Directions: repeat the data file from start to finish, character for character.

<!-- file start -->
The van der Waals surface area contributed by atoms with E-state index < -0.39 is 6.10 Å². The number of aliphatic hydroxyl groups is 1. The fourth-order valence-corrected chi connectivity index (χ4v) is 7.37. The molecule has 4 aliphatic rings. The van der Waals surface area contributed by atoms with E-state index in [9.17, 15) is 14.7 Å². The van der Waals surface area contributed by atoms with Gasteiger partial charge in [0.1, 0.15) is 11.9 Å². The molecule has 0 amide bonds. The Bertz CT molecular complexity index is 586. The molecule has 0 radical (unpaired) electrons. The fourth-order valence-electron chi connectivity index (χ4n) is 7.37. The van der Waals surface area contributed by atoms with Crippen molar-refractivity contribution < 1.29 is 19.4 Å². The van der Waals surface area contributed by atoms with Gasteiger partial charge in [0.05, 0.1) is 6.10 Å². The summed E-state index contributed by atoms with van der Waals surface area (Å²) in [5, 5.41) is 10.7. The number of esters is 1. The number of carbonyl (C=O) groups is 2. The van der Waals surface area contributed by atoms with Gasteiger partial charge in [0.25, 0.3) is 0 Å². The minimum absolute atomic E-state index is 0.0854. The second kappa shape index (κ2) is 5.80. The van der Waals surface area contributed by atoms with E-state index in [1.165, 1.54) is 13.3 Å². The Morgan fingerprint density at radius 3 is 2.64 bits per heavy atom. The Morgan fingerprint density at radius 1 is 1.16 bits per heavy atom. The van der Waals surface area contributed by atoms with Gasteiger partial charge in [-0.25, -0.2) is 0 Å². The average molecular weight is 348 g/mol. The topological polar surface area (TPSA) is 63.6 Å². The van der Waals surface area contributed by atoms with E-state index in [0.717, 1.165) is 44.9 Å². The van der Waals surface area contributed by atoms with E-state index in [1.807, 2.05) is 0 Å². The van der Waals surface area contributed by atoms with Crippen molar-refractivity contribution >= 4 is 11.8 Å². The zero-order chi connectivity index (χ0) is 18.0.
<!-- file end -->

The van der Waals surface area contributed by atoms with E-state index < -0.39 is 6.10 Å². The number of aliphatic hydroxyl groups is 1. The fourth-order valence-corrected chi connectivity index (χ4v) is 7.37. The molecule has 4 aliphatic rings. The van der Waals surface area contributed by atoms with E-state index in [9.17, 15) is 14.7 Å². The van der Waals surface area contributed by atoms with Gasteiger partial charge in [0.1, 0.15) is 11.9 Å². The molecule has 0 amide bonds. The Bertz CT molecular complexity index is 586. The molecule has 0 radical (unpaired) electrons. The fourth-order valence-electron chi connectivity index (χ4n) is 7.37. The van der Waals surface area contributed by atoms with Crippen molar-refractivity contribution < 1.29 is 19.4 Å². The van der Waals surface area contributed by atoms with Gasteiger partial charge in [0.05, 0.1) is 6.10 Å². The summed E-state index contributed by atoms with van der Waals surface area (Å²) in [5, 5.41) is 10.7. The number of esters is 1. The number of carbonyl (C=O) groups is 2. The van der Waals surface area contributed by atoms with Gasteiger partial charge in [0.25, 0.3) is 0 Å². The minimum absolute atomic E-state index is 0.0854. The second kappa shape index (κ2) is 5.80. The van der Waals surface area contributed by atoms with E-state index in [1.165, 1.54) is 13.3 Å². The Morgan fingerprint density at radius 3 is 2.64 bits per heavy atom. The Morgan fingerprint density at radius 1 is 1.16 bits per heavy atom. The van der Waals surface area contributed by atoms with Gasteiger partial charge in [-0.25, -0.2) is 0 Å². The average molecular weight is 348 g/mol. The topological polar surface area (TPSA) is 63.6 Å². The van der Waals surface area contributed by atoms with E-state index in [0.717, 1.165) is 44.9 Å². The van der Waals surface area contributed by atoms with E-state index in [1.807, 2.05) is 0 Å². The van der Waals surface area contributed by atoms with Crippen molar-refractivity contribution >= 4 is 11.8 Å². The zero-order chi connectivity index (χ0) is 18.0.